When one of the leading international pharmaceutical corporations shifted its R&D hub recently to India, its Chief met me. I asked him why he had shifted the R&D to India and he said very simply, where else will I get this quality of the human mind at such reasonable prices? For him to shift to Bangalore and get a team of Ph.D scientists at Indian currency equivalent of one thousand to one thousand five hundred dollars a month is still economically more viable than going back to the US or to a high-cost European economy and get it that price, which is next to impossible. Therefore a large number of those areas in the services sector where we are doing exceptionally well, has to do with the quality of the human mind. In the last two years the number of patents registered by Indian pharmaceutical companies in India compare favourably with the numbers registered in the last fifty years. That is the speed at which research is developing and progressing. McKenzie’s recently released their report which said that 30% of all doctors in the United States are persons of Indian origin. And if you were to go to urban centers the figures would probably be higher. This is the kind of acceptability that the Indian mind is finding globally. And our persons in the media woke up to this reality only when this child Noor from Pakistan came to India for medical treatment.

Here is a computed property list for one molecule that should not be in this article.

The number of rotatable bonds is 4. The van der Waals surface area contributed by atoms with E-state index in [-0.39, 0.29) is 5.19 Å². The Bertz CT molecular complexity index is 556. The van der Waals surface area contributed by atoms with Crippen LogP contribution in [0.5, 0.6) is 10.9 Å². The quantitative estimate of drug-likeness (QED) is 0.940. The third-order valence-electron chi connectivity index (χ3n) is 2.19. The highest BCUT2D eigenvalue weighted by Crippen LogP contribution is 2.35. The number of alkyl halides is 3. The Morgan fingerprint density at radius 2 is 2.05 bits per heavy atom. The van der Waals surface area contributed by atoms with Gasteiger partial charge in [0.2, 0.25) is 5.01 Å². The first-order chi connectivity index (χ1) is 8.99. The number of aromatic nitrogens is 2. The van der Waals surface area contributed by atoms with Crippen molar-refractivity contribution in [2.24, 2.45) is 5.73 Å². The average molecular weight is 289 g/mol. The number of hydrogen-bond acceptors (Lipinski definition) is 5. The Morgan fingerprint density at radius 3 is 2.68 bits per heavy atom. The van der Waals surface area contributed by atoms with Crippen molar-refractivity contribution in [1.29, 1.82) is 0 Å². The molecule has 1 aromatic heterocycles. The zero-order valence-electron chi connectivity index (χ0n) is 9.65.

Even as of last year all the quality hospitals in India had at least ten percent of their earnings in foreign exchange. And that happened because they were becoming a regional medical hub. Our mission in Bangladesh informed me that there were days when they were issuing close to 400 visas a day for those coming to India for medical treatment. And even in Europe today, their national health service is under tremendous pressure. People find it cheaper to come to India for treatment for the same quality of medical treatment. Persons in Europe can travel to India, stay for the duration of their treatment and a period of recovery, with a companion to take care of them, they will still be paying only one-third of what he will be spending on his treatment back home. That is the quality of services we are offering. I know that my friends in the legal profession have serious reservations about this and the discussion is still on in this issue. But I have been reading articles in the newspapers that outsourcing of drafting legal documents in India has already started. We are not outsourcing to them and while we are still debating this in our country, the western nations have already started to outsource their drafting to us because they have realised that they can get quality drafting of legal documents at very reasonable prices. This became symbolic during the Business Process Outsourcing (BPO) debate.